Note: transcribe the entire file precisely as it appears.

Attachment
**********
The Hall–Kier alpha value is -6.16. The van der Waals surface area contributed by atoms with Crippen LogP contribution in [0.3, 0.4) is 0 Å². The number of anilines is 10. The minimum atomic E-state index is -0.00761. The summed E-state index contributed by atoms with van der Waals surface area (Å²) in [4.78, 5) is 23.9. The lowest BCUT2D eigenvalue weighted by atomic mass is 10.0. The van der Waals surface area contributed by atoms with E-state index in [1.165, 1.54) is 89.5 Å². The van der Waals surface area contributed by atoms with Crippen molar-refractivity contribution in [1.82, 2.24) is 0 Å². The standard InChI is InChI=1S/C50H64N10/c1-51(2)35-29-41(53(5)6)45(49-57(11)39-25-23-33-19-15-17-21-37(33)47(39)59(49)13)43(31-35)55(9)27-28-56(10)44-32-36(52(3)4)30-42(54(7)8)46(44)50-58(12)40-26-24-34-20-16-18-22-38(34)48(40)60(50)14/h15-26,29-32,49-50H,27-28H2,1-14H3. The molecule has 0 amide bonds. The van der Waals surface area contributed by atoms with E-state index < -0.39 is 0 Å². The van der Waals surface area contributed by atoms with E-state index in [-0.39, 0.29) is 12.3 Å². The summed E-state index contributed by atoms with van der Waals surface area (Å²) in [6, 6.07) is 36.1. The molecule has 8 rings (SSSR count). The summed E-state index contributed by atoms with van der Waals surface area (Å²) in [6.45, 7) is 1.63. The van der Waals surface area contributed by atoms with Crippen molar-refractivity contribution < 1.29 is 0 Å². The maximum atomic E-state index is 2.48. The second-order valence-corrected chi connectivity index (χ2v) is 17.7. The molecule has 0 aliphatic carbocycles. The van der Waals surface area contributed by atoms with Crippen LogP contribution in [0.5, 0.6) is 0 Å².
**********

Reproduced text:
The Hall–Kier alpha value is -6.16. The van der Waals surface area contributed by atoms with Crippen LogP contribution in [0.3, 0.4) is 0 Å². The number of anilines is 10. The minimum atomic E-state index is -0.00761. The summed E-state index contributed by atoms with van der Waals surface area (Å²) in [4.78, 5) is 23.9. The lowest BCUT2D eigenvalue weighted by atomic mass is 10.0. The van der Waals surface area contributed by atoms with E-state index in [1.165, 1.54) is 89.5 Å². The van der Waals surface area contributed by atoms with Crippen molar-refractivity contribution in [1.82, 2.24) is 0 Å². The standard InChI is InChI=1S/C50H64N10/c1-51(2)35-29-41(53(5)6)45(49-57(11)39-25-23-33-19-15-17-21-37(33)47(39)59(49)13)43(31-35)55(9)27-28-56(10)44-32-36(52(3)4)30-42(54(7)8)46(44)50-58(12)40-26-24-34-20-16-18-22-38(34)48(40)60(50)14/h15-26,29-32,49-50H,27-28H2,1-14H3. The molecule has 0 amide bonds. The van der Waals surface area contributed by atoms with E-state index < -0.39 is 0 Å². The van der Waals surface area contributed by atoms with E-state index in [-0.39, 0.29) is 12.3 Å². The summed E-state index contributed by atoms with van der Waals surface area (Å²) in [6, 6.07) is 36.1. The molecule has 8 rings (SSSR count). The summed E-state index contributed by atoms with van der Waals surface area (Å²) in [6.45, 7) is 1.63. The van der Waals surface area contributed by atoms with Crippen molar-refractivity contribution < 1.29 is 0 Å². The maximum atomic E-state index is 2.48. The second-order valence-corrected chi connectivity index (χ2v) is 17.7. The molecule has 0 aliphatic carbocycles. The van der Waals surface area contributed by atoms with Crippen LogP contribution in [0.5, 0.6) is 0 Å².